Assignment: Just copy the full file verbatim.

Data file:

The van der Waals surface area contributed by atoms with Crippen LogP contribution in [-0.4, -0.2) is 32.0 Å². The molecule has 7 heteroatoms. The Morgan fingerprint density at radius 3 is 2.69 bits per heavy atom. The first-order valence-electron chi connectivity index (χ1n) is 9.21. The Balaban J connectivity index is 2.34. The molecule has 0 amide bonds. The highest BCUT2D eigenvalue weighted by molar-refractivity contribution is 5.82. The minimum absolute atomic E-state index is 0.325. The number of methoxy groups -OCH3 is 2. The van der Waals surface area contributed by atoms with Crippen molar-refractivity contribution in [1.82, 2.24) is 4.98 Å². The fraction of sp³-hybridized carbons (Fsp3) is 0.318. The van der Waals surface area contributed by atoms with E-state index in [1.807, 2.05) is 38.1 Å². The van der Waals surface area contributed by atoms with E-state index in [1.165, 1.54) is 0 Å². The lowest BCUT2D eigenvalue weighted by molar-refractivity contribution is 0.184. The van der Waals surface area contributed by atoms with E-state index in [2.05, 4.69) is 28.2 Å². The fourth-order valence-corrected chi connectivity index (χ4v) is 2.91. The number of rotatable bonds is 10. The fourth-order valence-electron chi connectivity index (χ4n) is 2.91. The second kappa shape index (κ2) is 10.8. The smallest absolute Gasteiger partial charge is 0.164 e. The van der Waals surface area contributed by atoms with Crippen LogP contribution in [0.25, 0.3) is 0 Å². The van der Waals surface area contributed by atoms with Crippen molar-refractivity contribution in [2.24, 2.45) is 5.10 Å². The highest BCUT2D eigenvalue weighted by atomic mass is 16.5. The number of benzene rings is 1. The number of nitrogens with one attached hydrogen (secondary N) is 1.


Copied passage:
The van der Waals surface area contributed by atoms with Crippen LogP contribution in [-0.4, -0.2) is 32.0 Å². The molecule has 7 heteroatoms. The Morgan fingerprint density at radius 3 is 2.69 bits per heavy atom. The first-order valence-electron chi connectivity index (χ1n) is 9.21. The Balaban J connectivity index is 2.34. The molecule has 0 amide bonds. The highest BCUT2D eigenvalue weighted by molar-refractivity contribution is 5.82. The minimum absolute atomic E-state index is 0.325. The number of methoxy groups -OCH3 is 2. The van der Waals surface area contributed by atoms with Crippen molar-refractivity contribution in [1.82, 2.24) is 4.98 Å². The fraction of sp³-hybridized carbons (Fsp3) is 0.318. The van der Waals surface area contributed by atoms with E-state index in [1.807, 2.05) is 38.1 Å². The van der Waals surface area contributed by atoms with E-state index in [1.165, 1.54) is 0 Å². The lowest BCUT2D eigenvalue weighted by molar-refractivity contribution is 0.184. The van der Waals surface area contributed by atoms with E-state index in [2.05, 4.69) is 28.2 Å². The fourth-order valence-corrected chi connectivity index (χ4v) is 2.91. The number of rotatable bonds is 10. The fourth-order valence-electron chi connectivity index (χ4n) is 2.91. The second kappa shape index (κ2) is 10.8. The smallest absolute Gasteiger partial charge is 0.164 e. The van der Waals surface area contributed by atoms with Crippen LogP contribution in [0.25, 0.3) is 0 Å². The van der Waals surface area contributed by atoms with Crippen molar-refractivity contribution in [2.24, 2.45) is 5.10 Å². The highest BCUT2D eigenvalue weighted by atomic mass is 16.5. The number of benzene rings is 1. The number of nitrogens with one attached hydrogen (secondary N) is 1.